Next, I asked the first salesperson for help picking out some fall lipstick colors, a subject she was more knowledgeable about. I told her that I like a matte look and hate when my lips get sticky, so she showed me some options. I picked out two colors I really liked, but when I asked to try them on, I wasn’t able to do so, in a sanitary way at least. She said that they had Q-tips I could use to put the lipstick on, but they had no alcohol to sanitize the bullet. I bought the colors anyway because they looked pretty on my hand and I hoped for the best on my lips.
On my way to the register, I snapped up some Makeup Remover Cleansing Cloths, $3, a Makeup Remover Pen, $3, and an Essential Nourishing Cuticle Pen for $1. Based on those prices, I couldn’t really pass them up. When I went to check out, I was shocked when my total came to $18.51. I felt like Hanukkah came early this year. That’s the least I have ever spent on an assortment of beauty products. Despite the mediocre customer service in the store, I left with a steal.
"'Dynasty' is all about gowns, the diamonds and the scandal, so it's a bit like the fashion industry. When we come to Cannes it's all about the red carpet dresses too, so it all fit really well," said designer @philippplein78 on the theme of his high-glamour resort 2019 show at his mansion in Cannes. #wwdfashion #cannes (📷: @zefashioninsider)
"I think Spike is such a brilliant director because he holds up a mirror to society and reflects these issues, yet he doesn't shove it down your throat, he doesn't tell you what to think," says @lauraharrier on her latest film @Blackkklansman. Harrier was at the Cannes Film Festival – for the very first time – with @officialspikelee. #wwdeye #cannes (📷: @zefashioninsider)
“I would think to myself, Are you happy? Yes, I’m wildly happy. I go to this studio every day and, in my inside voices, I’m giggling; I’m singing. Yes, it’s a lot of work, it’s a [huge] volume of material. It wouldn’t be for everybody. But I was very happy,” said soap opera star @therealsusanlucci of checking in throughout the years with her career trajectory. Lucci spoke to WWD about her decades-long career, love for pilates, motherhood and her QVC activewear line. Read Bridget Foley’s full piece on Lucci on WWD.com #wwdfashion (📷: @celestesloman)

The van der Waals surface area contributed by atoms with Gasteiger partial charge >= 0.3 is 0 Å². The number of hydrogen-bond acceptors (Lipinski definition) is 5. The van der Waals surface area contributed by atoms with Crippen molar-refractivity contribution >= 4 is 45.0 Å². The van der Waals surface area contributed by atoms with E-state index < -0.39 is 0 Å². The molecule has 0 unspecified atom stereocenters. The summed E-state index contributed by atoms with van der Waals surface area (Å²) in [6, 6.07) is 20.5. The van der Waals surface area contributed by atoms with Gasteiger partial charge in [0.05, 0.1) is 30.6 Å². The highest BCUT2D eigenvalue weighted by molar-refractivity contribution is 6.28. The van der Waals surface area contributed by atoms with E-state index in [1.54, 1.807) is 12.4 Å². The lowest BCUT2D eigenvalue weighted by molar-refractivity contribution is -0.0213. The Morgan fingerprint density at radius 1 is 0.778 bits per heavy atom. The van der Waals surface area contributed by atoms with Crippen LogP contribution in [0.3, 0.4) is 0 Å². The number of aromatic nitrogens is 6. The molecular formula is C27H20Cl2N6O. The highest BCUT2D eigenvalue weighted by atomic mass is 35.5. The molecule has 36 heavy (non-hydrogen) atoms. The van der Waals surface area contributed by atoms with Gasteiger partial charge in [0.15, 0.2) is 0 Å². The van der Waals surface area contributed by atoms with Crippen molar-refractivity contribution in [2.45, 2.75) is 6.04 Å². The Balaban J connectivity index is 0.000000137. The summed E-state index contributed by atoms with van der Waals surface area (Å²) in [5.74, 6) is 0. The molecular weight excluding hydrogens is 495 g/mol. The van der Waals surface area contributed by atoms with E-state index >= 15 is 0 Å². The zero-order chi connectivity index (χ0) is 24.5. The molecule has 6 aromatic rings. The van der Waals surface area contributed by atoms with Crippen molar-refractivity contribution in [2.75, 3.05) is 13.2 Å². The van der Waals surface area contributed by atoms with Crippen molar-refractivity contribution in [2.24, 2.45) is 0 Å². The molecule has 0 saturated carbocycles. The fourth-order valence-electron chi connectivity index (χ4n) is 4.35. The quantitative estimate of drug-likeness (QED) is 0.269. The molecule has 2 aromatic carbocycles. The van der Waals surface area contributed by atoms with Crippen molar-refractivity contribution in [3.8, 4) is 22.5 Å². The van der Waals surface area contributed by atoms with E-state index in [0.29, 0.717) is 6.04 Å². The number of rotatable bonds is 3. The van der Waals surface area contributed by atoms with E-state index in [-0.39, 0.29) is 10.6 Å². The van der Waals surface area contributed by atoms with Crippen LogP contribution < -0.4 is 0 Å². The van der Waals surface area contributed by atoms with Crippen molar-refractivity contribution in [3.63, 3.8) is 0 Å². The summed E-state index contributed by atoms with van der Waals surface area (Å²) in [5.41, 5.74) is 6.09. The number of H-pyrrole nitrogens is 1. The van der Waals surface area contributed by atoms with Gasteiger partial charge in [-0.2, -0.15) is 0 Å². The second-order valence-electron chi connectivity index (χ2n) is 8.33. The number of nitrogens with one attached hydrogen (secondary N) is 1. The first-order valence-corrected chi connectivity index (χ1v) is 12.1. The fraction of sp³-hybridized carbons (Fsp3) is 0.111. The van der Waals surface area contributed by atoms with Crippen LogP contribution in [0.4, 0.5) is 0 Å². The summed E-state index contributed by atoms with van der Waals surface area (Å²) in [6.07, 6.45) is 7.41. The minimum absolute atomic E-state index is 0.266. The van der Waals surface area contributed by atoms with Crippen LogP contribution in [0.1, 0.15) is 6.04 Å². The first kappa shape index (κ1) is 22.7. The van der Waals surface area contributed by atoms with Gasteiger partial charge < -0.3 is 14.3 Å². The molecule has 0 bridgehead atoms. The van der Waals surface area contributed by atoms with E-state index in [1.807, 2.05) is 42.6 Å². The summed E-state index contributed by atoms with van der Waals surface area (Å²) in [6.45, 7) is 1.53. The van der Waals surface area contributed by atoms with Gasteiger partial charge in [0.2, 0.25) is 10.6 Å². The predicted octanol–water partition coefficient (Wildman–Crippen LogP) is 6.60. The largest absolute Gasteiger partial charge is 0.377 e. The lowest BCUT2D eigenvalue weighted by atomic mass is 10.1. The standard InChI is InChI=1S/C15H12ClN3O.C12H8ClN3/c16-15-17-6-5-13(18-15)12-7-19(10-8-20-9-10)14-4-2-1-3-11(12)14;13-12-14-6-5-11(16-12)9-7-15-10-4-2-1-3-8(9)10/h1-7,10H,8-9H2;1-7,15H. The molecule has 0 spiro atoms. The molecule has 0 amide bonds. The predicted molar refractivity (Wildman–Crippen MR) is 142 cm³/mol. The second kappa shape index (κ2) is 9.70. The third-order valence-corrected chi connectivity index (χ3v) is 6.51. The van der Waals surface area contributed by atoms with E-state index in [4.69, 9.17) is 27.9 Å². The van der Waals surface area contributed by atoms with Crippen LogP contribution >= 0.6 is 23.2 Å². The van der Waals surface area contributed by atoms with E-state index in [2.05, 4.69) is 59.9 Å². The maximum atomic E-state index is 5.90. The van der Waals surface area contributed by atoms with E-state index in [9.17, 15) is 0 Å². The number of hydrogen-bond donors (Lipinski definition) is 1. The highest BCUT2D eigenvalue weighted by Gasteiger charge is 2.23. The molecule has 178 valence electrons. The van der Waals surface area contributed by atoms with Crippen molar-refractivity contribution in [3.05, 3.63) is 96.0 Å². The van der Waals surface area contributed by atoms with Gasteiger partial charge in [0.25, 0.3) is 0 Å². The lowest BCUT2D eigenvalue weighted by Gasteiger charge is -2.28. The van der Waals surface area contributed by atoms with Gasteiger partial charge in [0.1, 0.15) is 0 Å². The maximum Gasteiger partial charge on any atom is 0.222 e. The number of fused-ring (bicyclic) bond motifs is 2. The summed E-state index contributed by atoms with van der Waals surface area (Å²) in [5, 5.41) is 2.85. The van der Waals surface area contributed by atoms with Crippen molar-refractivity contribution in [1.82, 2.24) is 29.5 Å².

@balmain has taken a stand at the #cannes Film Festival, dressing 16 actresses at a press call for the project “Noire N’est Pas Mon Metier,” or “Black Is Not My Profession.” The multimedia project includes a book, photo exhibit and documentary, which aims to expose discrimination in the French and American entertainment industries. “The moment I was asked to participate, I knew it was right for me, and for this brand, to form a part of this moment,” Balmain creative director @olivier_rousteing told WWD. #wwdnews #wwdfashion
"I always feel curious and I feel like there's more to learn. But I think being relevant, feeling relevant, I personally always feel that there's just so much more to know. And maybe that's the key.” — @themarcjacobs #wwdsummits #wwdbeauty (📷: @patrickmacleodphoto )
“The most amazing thing about her is that, regardless of all the things that have happened to her, her spirit is so undaunted by all of it. She is the most cheerful person you will ever meet. She doesn’t see problems, she only sees solutions,” said @ajanaomi_king of activist Ifrah Ahmed, who she plays in a new film “A Girl from Mogadishu.” WWD caught up with King at Cannes — Head to WWD.com to read more about her new role, personal style and how she uses social media for causes like Time’s Up and Black Lives Matter #wwdeye
WWD asked a number designers to share their thoughts on what Meghan Markle’s wedding gown will look like this Saturday. Here, Valentino’s Pierpaolo Piccioli sketches his look. #wwdfashion #royalwedding #meghanmarkle